Vogelsang’s In-Line Grinder Saves Wear And Tear And Maintenance

Vogelsang’s In-Line Grinder Saves Wear And Tear And Maintenance
Mike Colbert, left, discusses the RotaCut Inline grinder with WWETT Show attendees. The grinder’s Auto Cut Control (ACC) function uses a hydraulic unit to monitor and correct the tension between the blade assembly and cutting screen, optimizing cutting performance and wear component life.

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The “flushables” problem isn’t going away. Hundreds of hygiene products claim to be safe to flush but often clog pipes and equipment, leading to high maintenance costs. The RotaCut Inline Grinder, displayed in the Vogelsang booth at the 2015 Water & Wastewater Equipment, Treatment & Transport (WWETT) Show, offers a solution.

Solids such as plastic fragments, rubber, hair, wipes, applicators, plastic pens, string, wood and bones are drawn through the cutting screen and cut by self-sharpening rotary blades to a size that can pass through downstream equipment. “This product was designed to grind up rags for treatment facilities,” says Mike Colbert, product and field service manager. “It’s actually a product that we’ve been selling since 1998, but a lot of upgrades have made it more user-friendly.”

Features include AutoReverse, Auto Cut Control (ACC) and reversible cutter screens. The unit is rebuildable inline; cutter cartridges need not be sent out for reconditioning. When placed on the suction or discharge side of a pump, the device helps to eliminate ragging, reduce solids and protect downstream equipment from clogging. It helps prevent damage to belt and plate-and-frame presses, and helps efficiently balance centrifuge feed. Heavy solids are captured in a collection basin and eliminated from the liquid.

AutoReverse helps handle large objects, reversing blade rotation until the object is cleared, reduced and passed through the screen. It engages at preset intervals, keeping blade wear even. The trailing edge of the blade is sharpened as a natural effect of cutting. When the rotation is reversed, a fresh edge enhances the cutting quality.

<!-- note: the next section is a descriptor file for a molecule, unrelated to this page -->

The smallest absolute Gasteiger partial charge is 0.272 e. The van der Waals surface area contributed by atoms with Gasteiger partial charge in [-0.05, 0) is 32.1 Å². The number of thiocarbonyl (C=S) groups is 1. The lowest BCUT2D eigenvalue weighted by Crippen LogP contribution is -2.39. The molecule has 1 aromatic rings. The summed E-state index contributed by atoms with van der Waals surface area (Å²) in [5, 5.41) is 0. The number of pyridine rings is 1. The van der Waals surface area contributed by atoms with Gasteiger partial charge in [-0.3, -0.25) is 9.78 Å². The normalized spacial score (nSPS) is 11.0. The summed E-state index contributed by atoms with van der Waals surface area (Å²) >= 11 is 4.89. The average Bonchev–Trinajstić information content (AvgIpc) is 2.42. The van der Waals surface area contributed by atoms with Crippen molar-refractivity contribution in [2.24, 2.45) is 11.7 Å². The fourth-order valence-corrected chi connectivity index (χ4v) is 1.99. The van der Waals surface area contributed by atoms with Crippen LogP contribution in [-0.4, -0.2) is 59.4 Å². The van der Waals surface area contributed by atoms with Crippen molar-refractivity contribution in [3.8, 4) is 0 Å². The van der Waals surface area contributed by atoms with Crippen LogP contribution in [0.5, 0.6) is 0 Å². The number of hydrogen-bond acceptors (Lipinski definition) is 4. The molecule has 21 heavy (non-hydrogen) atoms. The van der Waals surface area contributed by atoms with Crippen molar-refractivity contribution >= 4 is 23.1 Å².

To maximize blade life, the ACC automatically adjusts the blades as normal wear progresses. It eliminates manual maintenance of the cutting-head tension. The entire process is controlled externally, minimizing the need to open the unit. “Constant pressure on the blade leads to optimum cutting,” says Colbert.

Maintenance can be performed inline without removing any connected piping. The hinged cutting head can be accessed by disengaging one or more hand latches. The head is disassembled by removing the Allen bolt that holds the assembly together, allowing routine service such as blade or screen changes to be performed quickly.

Screens come in several patterns that produce a designated particle size  that will pass through downstream machinery. The rotational speed of the cutting head also influences the solid size. All screens are reversible to allow for a fresh cutting surface without buying new parts.

The device is used in applications including primary and secondary sludge, sludge transfer, and dewatering feed. According to Colbert, the ability to specify how fine the particles are shredded is convenient for wastewater operators. “All plants have varied specifications regarding how small the particles need to be to get through the rotating equipment without clogging it,” he says.

Colbert was enthused by the response from WWETT 2015 attendees; he talked with “many more” plant operators than in the past. “I think changing the name played a big role, as I saw more people on the municipal wastewater side than ever,” he says.

Vogelsang plans to come back with an expanded offering in 2016, including products geared toward small treatment systems. “This show brings people from all over, with a lot of interest in the industry,” he says. “We’re hearing a lot of feedback that we can bring back and use in the future.” 800/984-9400; www.vogelsangusa.com.



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